Swimming

Swimming is probably one of the most effective ways to cross train. Being in the water removes the effects of gravity on your joints, lessening the impact of movement, actually it’s zero-impact. This makes it an ideal form of movement for those recovering from injury.  Not only does it use your whole body, it is also a fantastic cardio workout and great for increasing stamina.

Running

Running has long been a point of contention in the dance world. The main issue is that running turned out is extremely bad for the knees. The constant pounding on the joints can also be damaging for dancers. That said, running can still be beneficial for dancers. Dancers are typically sprinters – the types of movement they are used to are short bursts of intense anaerobic energy, so running can feel quite different. I still personally enjoy the sense of freedom I get from running, but I prefer to keep it to the warm up period of a work out – no more than 10 minutes and usually on a treadmill. If you’re keen on running, go ahead and give it a go it’s a great way to build cardiovascular fitness, just make sure those feet are pointing straight ahead!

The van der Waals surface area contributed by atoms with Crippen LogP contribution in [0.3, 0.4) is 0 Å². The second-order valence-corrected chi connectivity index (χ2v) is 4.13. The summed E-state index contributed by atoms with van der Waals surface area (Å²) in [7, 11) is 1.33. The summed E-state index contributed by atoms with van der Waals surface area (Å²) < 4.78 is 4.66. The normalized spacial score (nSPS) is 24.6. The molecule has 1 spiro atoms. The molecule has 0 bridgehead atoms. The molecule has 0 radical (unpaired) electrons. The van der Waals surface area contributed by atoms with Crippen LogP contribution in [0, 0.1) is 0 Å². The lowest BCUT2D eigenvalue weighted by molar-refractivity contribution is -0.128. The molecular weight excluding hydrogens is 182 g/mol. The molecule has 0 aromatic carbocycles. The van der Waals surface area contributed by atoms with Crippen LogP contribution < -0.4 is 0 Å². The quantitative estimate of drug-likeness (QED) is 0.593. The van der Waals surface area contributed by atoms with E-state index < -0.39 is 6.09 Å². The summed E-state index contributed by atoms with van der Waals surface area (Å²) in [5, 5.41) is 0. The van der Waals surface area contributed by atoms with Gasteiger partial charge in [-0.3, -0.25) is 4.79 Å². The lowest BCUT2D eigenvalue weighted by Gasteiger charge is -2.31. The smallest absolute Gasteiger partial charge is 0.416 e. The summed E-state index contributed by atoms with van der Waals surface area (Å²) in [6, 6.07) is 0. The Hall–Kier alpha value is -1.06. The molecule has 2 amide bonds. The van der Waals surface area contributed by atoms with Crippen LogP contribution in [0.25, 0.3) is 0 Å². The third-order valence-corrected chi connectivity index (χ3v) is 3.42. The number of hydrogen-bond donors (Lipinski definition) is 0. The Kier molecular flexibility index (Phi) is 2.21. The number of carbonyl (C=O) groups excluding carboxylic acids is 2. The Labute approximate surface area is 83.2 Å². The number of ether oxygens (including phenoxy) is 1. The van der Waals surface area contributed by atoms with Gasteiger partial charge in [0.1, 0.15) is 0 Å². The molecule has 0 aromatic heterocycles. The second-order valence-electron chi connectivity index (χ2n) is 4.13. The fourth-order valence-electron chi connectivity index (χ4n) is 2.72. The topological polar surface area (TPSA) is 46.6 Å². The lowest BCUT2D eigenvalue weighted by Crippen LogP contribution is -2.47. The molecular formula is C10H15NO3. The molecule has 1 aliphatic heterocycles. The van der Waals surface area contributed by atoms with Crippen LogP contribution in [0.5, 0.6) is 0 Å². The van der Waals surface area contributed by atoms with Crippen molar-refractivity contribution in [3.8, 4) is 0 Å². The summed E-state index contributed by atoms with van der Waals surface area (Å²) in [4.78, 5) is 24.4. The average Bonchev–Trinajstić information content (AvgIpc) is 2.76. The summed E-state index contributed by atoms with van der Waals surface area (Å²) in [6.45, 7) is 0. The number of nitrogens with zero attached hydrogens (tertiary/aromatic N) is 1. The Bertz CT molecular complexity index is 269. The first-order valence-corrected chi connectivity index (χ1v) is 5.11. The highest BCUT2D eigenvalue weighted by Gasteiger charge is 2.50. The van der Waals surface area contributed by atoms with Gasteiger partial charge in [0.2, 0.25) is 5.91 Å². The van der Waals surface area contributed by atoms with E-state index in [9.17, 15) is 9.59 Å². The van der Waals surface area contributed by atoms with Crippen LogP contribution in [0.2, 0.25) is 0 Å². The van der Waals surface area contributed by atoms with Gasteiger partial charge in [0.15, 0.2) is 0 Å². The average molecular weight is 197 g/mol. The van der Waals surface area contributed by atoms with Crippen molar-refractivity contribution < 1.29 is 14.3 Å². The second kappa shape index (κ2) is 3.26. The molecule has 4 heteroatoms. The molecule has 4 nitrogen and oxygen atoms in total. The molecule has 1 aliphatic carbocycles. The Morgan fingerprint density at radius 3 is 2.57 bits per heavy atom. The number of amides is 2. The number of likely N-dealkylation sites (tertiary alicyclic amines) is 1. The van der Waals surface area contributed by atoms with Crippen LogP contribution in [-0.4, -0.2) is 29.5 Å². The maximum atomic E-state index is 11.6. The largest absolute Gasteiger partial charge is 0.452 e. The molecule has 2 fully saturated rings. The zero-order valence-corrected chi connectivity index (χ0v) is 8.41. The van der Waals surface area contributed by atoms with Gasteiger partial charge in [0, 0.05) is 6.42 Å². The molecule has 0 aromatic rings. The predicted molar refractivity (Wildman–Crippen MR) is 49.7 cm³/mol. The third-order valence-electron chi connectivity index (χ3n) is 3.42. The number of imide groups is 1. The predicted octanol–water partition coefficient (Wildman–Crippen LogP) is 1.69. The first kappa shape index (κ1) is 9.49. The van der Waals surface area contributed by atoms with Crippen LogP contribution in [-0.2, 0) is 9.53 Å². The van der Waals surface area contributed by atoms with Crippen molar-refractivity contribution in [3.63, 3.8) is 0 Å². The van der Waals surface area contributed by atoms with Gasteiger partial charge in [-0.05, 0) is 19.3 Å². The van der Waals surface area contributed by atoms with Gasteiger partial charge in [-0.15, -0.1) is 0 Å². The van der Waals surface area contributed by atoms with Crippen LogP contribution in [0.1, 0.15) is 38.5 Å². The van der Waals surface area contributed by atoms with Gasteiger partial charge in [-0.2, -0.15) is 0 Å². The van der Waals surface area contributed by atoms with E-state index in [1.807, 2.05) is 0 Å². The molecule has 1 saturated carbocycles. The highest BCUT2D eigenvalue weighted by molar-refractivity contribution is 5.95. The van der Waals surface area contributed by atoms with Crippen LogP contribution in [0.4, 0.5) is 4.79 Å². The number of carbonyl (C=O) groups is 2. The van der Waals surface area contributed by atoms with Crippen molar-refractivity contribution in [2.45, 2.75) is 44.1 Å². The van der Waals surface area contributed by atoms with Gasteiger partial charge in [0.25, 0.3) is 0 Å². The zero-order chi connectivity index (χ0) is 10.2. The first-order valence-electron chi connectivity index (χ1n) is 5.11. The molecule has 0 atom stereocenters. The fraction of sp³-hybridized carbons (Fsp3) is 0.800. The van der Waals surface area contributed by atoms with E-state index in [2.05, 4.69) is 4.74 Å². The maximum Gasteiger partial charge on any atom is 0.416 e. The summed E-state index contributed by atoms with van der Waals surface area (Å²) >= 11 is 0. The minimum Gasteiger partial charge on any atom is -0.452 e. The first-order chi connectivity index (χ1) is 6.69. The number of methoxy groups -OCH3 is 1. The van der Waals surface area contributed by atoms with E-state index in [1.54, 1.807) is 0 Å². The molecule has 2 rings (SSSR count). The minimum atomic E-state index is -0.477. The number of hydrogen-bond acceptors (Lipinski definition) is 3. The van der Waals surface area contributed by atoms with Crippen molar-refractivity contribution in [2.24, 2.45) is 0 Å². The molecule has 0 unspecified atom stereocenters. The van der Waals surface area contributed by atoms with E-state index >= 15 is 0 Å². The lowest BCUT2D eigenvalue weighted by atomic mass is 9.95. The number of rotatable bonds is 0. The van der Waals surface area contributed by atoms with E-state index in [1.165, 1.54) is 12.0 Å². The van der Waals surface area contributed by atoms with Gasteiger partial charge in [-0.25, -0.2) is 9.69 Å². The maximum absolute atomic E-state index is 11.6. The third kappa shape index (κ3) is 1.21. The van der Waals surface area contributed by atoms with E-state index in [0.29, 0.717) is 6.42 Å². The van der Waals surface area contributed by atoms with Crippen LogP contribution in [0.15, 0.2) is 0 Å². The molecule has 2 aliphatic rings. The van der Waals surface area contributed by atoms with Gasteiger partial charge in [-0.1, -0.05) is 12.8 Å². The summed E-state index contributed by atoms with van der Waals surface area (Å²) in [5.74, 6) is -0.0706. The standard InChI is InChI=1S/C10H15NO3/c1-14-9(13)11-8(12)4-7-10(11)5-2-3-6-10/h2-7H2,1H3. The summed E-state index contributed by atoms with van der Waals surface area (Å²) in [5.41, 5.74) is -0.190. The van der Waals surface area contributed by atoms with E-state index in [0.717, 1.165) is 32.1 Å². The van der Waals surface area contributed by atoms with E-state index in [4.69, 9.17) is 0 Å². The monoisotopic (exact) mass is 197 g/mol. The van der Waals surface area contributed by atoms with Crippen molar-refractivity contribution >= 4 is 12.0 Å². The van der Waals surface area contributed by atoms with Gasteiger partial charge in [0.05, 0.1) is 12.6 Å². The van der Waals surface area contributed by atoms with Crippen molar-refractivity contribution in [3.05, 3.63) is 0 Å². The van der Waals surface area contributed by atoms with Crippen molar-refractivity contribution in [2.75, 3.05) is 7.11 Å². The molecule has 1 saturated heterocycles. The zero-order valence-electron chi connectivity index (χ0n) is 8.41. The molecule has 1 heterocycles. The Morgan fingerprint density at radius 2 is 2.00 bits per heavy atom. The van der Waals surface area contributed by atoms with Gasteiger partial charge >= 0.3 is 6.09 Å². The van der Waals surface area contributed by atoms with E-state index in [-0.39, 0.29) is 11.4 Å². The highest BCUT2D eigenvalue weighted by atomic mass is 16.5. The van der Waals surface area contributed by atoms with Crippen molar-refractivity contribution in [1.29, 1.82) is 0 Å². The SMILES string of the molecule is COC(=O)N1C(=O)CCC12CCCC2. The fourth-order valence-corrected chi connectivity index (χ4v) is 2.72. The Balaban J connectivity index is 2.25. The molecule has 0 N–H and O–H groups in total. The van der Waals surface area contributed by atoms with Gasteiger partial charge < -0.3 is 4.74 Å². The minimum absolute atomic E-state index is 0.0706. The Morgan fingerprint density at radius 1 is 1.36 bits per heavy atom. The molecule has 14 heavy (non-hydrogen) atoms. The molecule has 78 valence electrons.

Strength Training

Strength training is also known as weight lifting, but that doesn’t mean you should steer clear. Quite the opposite – it’s a great way to build strength. You can do this either using exercises that use your own body weight – think plank, push ups etc. or using free weights or gym machines. Lifting a heavier weight for a smaller number of repetitions will help build strength without adding muscle bulk. Plus it’s a great way to target specific muscle groups. I’ve found this particularly useful for building my upper body strength for contemporary.

Aerobics/Gymnastics

Aerobics or gymnastics are also great supplements to dance training. Aerobics will help build core strength and cardiovascular stamina, while gymnastics helps to increase flexibility and upper body and core strength.

A few important things to remember:

Listen to your body – if something doesn’t feel right, or you’re feeling more muscle fatigue than usual, stop and seek professional advice.

Wear the right gear – supportive shoes for running or going to the gym are really important as they protect your feet and reduce impact. If you are going to be doing these activities regularly it is worth shelling out the money for a good pair of running shoes.

Fuel up – increasing your physical activity will mean you burn more energy – meaning you need to give your body more fuel. Eating a good balance of food and including protein in your diet is really important as is drinking water.

What are your favourite ways to cross train?

Delayed Onset Muscle Soreness (DOMS) or Why do I hurt so much more the next day?